Things have gone so far recently that the Government of India has been found clamping down on social media. Thus, on February 1, more than 250 Twitter handles were blocked at the behest of the Ministry of Home Affairs for the use of a hashtag on farmers’ genocide. Although Twitter lifted the blockage after a few hours, the government put pressure, and Twitter later blocked about 500 handles and issued a statement saying that it had not blocked journalists’ accounts and would work in accordance with Indian law. By February 12, Twitter succumbed to pressure of the Government of India; the strong arm pressure of the government eventually culminated in Twitter blocking 1,398 accounts of the 1,435 flagged accounts. It is not known how many of these are that of journalists and social media bloggers.
All this happened even as the Human Freedom Index 2020, by the American think tank Cato Institute (which once praised Modi for his economic reforms) and Fraser Institute in Canada, released in December last year placed India at the 111th spot out of 162 countries. India ranked 94 on the index in 2019. Earlier in April, India dropped to rank 142, two points below its 2019 rank, in the 2020 World Press Freedom Index list, produced by the campaign group Reporters Without Borders (RSF) which surveys the state of the media in 180 countries and territories. A study by senior journalist Geeta Seshu, showed that more than 150 journalists have been arrested, detained and interrogated between 2010 and 2020. Of these cases, 40% were reported in 2020 alone. Things have only got worse in January-February this year.

News as business

No doubt, we are living in perilous times. However, there is a need to understand that media is reflection of society, and journalists or for that matter any other persons who handle any medium do not come from any another planet. To expect moon from them, therefore, is foolish. At a time of clampdown, it is but natural that a big section of the journalists, like people in general, would toe the line of the establishment. Those working for corporate media have to, willy nilly, follow their corporate media owners, for whom news is business. Till the point the news do not go against their corporate interests, the media owners will allow them to appear. However, any news that goes against the corporate interests will not be allowed.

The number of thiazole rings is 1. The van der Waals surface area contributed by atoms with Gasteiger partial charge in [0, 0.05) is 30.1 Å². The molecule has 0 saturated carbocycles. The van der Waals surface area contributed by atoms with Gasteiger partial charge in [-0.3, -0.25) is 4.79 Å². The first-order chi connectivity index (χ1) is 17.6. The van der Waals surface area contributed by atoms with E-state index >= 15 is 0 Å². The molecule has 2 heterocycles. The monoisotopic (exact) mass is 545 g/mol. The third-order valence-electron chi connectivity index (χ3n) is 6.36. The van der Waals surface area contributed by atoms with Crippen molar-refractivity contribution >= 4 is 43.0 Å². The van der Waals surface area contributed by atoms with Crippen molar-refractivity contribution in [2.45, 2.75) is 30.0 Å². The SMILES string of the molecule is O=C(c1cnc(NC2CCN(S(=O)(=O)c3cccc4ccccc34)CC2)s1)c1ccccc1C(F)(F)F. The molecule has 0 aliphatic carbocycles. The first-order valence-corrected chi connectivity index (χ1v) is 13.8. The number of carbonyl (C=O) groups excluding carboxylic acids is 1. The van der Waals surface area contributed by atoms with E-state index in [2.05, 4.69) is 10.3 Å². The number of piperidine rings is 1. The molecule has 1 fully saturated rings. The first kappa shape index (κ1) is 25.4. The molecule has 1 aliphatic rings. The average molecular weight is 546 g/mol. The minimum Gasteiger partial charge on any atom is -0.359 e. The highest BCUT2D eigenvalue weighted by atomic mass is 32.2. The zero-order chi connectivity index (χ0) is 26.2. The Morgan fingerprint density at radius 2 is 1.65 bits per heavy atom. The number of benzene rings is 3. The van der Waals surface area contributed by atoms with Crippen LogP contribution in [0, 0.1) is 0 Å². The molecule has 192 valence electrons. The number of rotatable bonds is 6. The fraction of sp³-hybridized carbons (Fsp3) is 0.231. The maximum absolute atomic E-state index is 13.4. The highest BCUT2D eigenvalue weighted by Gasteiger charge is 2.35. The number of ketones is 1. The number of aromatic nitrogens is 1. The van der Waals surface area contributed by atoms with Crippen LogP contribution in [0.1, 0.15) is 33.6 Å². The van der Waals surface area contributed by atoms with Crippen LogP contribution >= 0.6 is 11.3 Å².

At the time of Vibrant Gujarat summit, I would be asked to stop negative reports, because that would hit the advertisement of the paper. Soon thereafter, I would be allowed to report. Only, I had to be very careful not to cross the line of news and be commentative. We published Tata Nano stories in large numbers, the reason being the Tatas had stopped advertisements for some story that was anti-Tata in the paper. However, all this did not stop us from writing essentially news stories that would embarrass Gujarat powers-that-be – something Gujarat’s top men never liked. They complained not only to the editor but to the owner sof the paper as well, but without any success.
So what is the way out? First of all, those seeking to get news published should remember that advocacy efforts with journalists, who are simple reporters having little knowledge of the world around, should be stepped up. Most journalists think they know a lot; actually, their overall worldview is very limited. They are not even jack of all, not to talk of master of any particular subject. Secondly, effort should be made to provide them with something absolutely new, newsworthy, instead of being unnecessarily commentative. That would impress journalists and they would surely publish the news.
And finally – and this the most important factor – the world has changed. There was a time when, though alternative media did exist, it was not widely used. Currently, there is a possibility of using and promoting alternative media. It does not require big investment, one reason why journalists with little resources are plunging into alternative media. Counterview is just one small example. In fact, internet and social media should be used to the fullest possible extent for spreading the word.